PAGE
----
It’s a fascinating time to be an investor. It’s also challenging. There are so many things going on around the world that can really confuse the Market landscape. I am unaware of any other time in my life where I’ve asked the question in my head so often: “Did that really just happen?” Global norms have been tested and trampled, some for the better, some not so much. The Digital Age has connected the world like never before. Connections can be loose and they can be tight. Sometimes it feels like a tug-of-war. A constant throughout this Bull Market has been: when earnings are the focus, stocks perform well. When politics and geopolitics attract attention, volatile price action results. Studying the major crosscurrents below the surface reflects some of the turmoil above.
The good news: Earnings are strong. The bad news: It was expected and have largely been priced in. The key: The Outlook for the rest of the year. So far it’s been mixed. It’s still very early. Only 10% of S&P 500 companies have reported. Next week will be a doozie with Amazon, Google and Intel among others. It will no doubt be Market moving.
An important factor: Commodities continue their strength. Demand for the stuff that drives economic activity like Copper, Aluminum, Steel and Oil keeps growing. West Texas crude is back near $70, a level not seen since 2014. Brent crude cleared $74 for the first time in 4 years. The price of oil has been booming. Oil knows boom and bust. Aluminum prices have surged of late too, reaching all-time highs. Iron was up 5% this week alone. All this after the tariffs. President Trump tweeted about artificially high oil prices and OPEC manipulation. There’s only so much OPEC can do. Investment in energy production outside the US has been lacking and demand has been surging. The tweet took Oil prices down initially, but they reversed course to close out a strong week at those multi-year highs. These are good signs for a strong global economy. But considering activities with OPEC to reduce production in order to increase prices, Venezuela’s crisis which has seen production plummet and the potential sanctions on Iran and Russia, the price of Oil could very well go even higher. That could ultimately be a bad thing. Despite major advances in renewable energy, the world still runs on crude.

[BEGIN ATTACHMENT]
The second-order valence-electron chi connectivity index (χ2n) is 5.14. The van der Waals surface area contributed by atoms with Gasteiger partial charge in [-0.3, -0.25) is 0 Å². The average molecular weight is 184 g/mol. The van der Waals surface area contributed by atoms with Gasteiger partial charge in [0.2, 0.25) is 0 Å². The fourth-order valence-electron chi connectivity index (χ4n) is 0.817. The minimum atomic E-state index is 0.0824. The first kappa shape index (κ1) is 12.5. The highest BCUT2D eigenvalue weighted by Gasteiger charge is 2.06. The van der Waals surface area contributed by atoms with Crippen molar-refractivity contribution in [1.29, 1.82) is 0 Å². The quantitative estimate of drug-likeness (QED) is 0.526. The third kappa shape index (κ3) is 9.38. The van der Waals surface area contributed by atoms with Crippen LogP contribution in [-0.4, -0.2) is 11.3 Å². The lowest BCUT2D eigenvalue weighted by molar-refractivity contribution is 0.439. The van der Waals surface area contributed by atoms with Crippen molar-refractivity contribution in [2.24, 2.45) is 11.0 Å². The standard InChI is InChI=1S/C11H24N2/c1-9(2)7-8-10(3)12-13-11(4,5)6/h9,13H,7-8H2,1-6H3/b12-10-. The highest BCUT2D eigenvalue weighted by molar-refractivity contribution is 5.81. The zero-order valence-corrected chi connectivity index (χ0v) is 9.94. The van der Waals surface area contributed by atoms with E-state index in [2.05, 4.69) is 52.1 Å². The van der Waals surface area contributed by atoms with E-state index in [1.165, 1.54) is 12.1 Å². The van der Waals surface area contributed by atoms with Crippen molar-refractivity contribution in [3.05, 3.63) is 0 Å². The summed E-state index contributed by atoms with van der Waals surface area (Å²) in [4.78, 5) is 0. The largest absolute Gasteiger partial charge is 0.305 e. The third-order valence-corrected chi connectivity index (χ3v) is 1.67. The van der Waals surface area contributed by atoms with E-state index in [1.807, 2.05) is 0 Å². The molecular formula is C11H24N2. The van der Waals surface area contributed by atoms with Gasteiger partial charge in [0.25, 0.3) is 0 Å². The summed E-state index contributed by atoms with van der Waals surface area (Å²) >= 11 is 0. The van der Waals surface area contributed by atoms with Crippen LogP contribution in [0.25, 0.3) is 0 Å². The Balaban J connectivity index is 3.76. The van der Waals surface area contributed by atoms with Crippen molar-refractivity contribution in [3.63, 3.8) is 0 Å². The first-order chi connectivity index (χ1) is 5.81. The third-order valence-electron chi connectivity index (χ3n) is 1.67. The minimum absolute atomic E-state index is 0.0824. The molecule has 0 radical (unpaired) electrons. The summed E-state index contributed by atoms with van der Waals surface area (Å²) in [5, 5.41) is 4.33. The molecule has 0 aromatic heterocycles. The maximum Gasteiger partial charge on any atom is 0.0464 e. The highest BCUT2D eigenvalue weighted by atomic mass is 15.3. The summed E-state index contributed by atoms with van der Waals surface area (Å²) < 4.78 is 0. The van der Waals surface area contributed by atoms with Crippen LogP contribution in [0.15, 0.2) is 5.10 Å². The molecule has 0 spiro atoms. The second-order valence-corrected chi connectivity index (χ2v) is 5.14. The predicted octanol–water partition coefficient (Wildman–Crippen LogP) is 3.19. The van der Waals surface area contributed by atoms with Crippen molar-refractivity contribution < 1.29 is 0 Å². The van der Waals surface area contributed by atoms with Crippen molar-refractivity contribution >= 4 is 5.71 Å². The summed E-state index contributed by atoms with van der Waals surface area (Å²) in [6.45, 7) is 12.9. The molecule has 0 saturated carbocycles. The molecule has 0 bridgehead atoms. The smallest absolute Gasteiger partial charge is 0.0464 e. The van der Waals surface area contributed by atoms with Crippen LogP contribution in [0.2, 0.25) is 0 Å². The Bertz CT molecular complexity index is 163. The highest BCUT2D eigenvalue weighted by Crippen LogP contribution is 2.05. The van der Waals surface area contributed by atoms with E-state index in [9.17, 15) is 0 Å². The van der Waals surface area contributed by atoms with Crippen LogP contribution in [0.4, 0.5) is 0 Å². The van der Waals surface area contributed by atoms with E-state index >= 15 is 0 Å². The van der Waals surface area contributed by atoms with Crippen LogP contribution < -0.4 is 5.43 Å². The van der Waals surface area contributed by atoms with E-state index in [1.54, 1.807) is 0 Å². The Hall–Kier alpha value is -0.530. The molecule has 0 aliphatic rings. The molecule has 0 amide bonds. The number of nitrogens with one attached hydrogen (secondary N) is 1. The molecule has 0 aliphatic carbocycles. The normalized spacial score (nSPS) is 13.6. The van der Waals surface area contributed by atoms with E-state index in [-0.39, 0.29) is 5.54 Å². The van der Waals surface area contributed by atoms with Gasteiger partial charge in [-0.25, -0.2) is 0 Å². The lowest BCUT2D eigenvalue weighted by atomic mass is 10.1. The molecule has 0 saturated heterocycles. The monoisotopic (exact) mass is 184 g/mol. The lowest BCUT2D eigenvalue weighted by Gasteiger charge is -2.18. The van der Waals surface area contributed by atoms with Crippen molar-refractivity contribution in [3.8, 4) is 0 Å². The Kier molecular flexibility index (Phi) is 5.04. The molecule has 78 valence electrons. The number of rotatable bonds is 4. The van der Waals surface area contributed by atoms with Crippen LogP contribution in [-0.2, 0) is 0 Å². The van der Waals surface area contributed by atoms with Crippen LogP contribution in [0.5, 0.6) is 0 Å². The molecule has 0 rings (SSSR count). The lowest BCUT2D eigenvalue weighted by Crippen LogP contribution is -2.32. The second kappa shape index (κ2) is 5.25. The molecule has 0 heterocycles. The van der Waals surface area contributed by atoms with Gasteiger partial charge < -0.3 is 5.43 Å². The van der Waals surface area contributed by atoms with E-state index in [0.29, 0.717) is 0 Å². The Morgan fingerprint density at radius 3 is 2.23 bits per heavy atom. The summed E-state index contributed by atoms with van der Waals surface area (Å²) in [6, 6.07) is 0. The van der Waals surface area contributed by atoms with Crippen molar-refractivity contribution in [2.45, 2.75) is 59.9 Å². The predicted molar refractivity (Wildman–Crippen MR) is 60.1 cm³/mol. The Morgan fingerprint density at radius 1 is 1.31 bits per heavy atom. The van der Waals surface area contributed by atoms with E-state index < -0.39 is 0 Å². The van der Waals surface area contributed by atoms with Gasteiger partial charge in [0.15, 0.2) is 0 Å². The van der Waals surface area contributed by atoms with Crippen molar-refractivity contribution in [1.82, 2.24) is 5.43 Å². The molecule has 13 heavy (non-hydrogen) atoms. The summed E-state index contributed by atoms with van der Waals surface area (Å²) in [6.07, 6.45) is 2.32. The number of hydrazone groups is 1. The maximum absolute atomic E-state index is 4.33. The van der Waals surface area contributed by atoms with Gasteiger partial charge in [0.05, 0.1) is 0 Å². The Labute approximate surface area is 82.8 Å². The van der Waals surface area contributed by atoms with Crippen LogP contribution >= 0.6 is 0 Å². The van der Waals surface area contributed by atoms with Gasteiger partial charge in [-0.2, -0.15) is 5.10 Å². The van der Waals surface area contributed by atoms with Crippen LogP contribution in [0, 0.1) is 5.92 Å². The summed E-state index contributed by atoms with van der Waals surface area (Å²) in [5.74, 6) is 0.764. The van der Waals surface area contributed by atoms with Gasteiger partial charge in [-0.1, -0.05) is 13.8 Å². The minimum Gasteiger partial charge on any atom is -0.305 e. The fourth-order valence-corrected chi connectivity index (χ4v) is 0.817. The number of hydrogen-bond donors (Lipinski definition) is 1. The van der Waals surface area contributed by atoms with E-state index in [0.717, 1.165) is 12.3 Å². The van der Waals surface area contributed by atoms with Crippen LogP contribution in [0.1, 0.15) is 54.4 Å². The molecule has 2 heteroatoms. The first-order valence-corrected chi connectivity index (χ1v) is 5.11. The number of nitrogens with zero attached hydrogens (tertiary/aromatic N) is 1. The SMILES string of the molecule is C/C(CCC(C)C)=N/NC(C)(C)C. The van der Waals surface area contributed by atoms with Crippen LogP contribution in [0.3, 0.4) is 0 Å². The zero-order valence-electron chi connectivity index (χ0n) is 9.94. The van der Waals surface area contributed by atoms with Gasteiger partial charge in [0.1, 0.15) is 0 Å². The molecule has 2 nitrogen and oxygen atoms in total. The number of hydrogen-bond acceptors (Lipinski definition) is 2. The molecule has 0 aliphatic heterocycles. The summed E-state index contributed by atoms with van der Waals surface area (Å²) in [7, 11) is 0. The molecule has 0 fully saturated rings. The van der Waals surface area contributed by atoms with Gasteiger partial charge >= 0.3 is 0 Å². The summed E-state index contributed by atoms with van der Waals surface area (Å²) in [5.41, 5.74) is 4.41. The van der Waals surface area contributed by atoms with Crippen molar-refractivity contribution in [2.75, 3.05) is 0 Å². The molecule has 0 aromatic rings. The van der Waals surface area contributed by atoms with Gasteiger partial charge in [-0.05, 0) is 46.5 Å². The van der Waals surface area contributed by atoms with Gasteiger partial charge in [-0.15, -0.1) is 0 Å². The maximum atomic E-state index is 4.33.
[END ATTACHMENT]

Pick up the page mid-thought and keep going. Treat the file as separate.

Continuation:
Interest Rates, the Yield Curve & the Credit Market
Interest rates are on the rise. But not everywhere. The yield curve has been flattening. That’s rarely a good sign, but it can be explained. Interest rates are rising on the front end of the curve as the Fed has continued its rate hike campaign. But rates have been stuck in place on the back-end of the curve, and actually fell the last few weeks, which has made the curve flatter. The spread between the 2-year yield and the 10-year yield on Treasuries shrunk to 41 basis points (0.41%) this week, the tightest since just before the Financial Crisis. The curve from 10 to 30 years is now just 20 basis points (0.2%), also the narrowest spread since 2007. Central Banks have kept rates artificially low for years in response to the Financial Crisis, and it still has great influence. There have been some unintended consequences. That means that a Bond buyer would only get 0.2% increase in interest payments for taking an additional 20 years of risk to buy a 30-year Treasury bond. That is not an attractive prospect.
The tightening of the yield curve is raising some concerns, as the event has often indicated a weakening longer-term outlook for economic growth and inflation. The Fed is paying attention, as are we. An inverted curve has been a signal of looming recessions that historically has occurred when the Fed is in a tightening cycle, and the Market loses confidence in the economic outlook. It’s not the case now. The Credit Market, which is the circulatory system for Corporate America, is showing no signs of stress. It flinched a little in February with the immediate shock from the correction. But it’s regained its health. The Credit Market will be the ultimate tell for us that serious problems are ahead. But the Market is forward looking. The way we see it, earnings growth will likely peak this year, with the rate of growth slowing next year. 2020 is a total wildcard, but we expect economic activity will slow further and the Market will sniff that out in advance.
The S&P is now breakeven on the year. It was up 5% to start January. It fell 10% in February. It’s now back where it started. It’s like nothing has happened in 2018, right? Wrong. So wrong. So much has happened. We suspect there’s plenty more to come. We’re all over it.
Have a nice weekend. We’ll be back, dark and early on Monday.